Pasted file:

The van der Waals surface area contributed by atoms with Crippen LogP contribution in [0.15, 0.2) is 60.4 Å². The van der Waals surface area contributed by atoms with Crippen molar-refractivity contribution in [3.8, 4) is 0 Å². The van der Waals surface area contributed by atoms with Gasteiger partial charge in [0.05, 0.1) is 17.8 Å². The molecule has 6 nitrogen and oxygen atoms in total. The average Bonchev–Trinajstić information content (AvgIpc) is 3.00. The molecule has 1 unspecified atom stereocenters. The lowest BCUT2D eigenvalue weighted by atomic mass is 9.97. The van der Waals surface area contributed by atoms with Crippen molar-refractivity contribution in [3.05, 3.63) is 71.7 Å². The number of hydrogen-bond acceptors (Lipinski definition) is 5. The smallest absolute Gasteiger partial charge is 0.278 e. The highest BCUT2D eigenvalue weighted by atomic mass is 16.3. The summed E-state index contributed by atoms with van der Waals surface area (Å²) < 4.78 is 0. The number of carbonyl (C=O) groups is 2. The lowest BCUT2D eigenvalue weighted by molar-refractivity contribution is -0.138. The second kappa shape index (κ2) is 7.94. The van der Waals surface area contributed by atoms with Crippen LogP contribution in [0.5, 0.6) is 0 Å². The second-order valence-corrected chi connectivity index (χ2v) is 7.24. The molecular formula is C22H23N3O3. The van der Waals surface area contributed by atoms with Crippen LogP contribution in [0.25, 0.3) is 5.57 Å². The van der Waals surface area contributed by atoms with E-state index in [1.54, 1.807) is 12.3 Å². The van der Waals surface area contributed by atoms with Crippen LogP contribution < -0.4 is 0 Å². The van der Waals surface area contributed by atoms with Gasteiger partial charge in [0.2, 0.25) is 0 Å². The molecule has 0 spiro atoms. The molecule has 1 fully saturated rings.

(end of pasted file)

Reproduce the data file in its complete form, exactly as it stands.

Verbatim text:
The van der Waals surface area contributed by atoms with Crippen LogP contribution in [0.15, 0.2) is 60.4 Å². The van der Waals surface area contributed by atoms with Crippen molar-refractivity contribution in [3.8, 4) is 0 Å². The van der Waals surface area contributed by atoms with Gasteiger partial charge in [0.05, 0.1) is 17.8 Å². The molecule has 6 nitrogen and oxygen atoms in total. The average Bonchev–Trinajstić information content (AvgIpc) is 3.00. The molecule has 1 unspecified atom stereocenters. The lowest BCUT2D eigenvalue weighted by atomic mass is 9.97. The van der Waals surface area contributed by atoms with Crippen molar-refractivity contribution in [3.05, 3.63) is 71.7 Å². The number of hydrogen-bond acceptors (Lipinski definition) is 5. The smallest absolute Gasteiger partial charge is 0.278 e. The highest BCUT2D eigenvalue weighted by atomic mass is 16.3. The summed E-state index contributed by atoms with van der Waals surface area (Å²) < 4.78 is 0. The number of carbonyl (C=O) groups is 2. The lowest BCUT2D eigenvalue weighted by molar-refractivity contribution is -0.138. The second kappa shape index (κ2) is 7.94. The van der Waals surface area contributed by atoms with Crippen LogP contribution in [0.5, 0.6) is 0 Å². The second-order valence-corrected chi connectivity index (χ2v) is 7.24. The molecular formula is C22H23N3O3. The van der Waals surface area contributed by atoms with Crippen LogP contribution in [0.25, 0.3) is 5.57 Å². The van der Waals surface area contributed by atoms with E-state index in [1.54, 1.807) is 12.3 Å². The van der Waals surface area contributed by atoms with Crippen LogP contribution < -0.4 is 0 Å². The van der Waals surface area contributed by atoms with Gasteiger partial charge in [0.2, 0.25) is 0 Å². The molecule has 0 spiro atoms. The molecule has 1 fully saturated rings.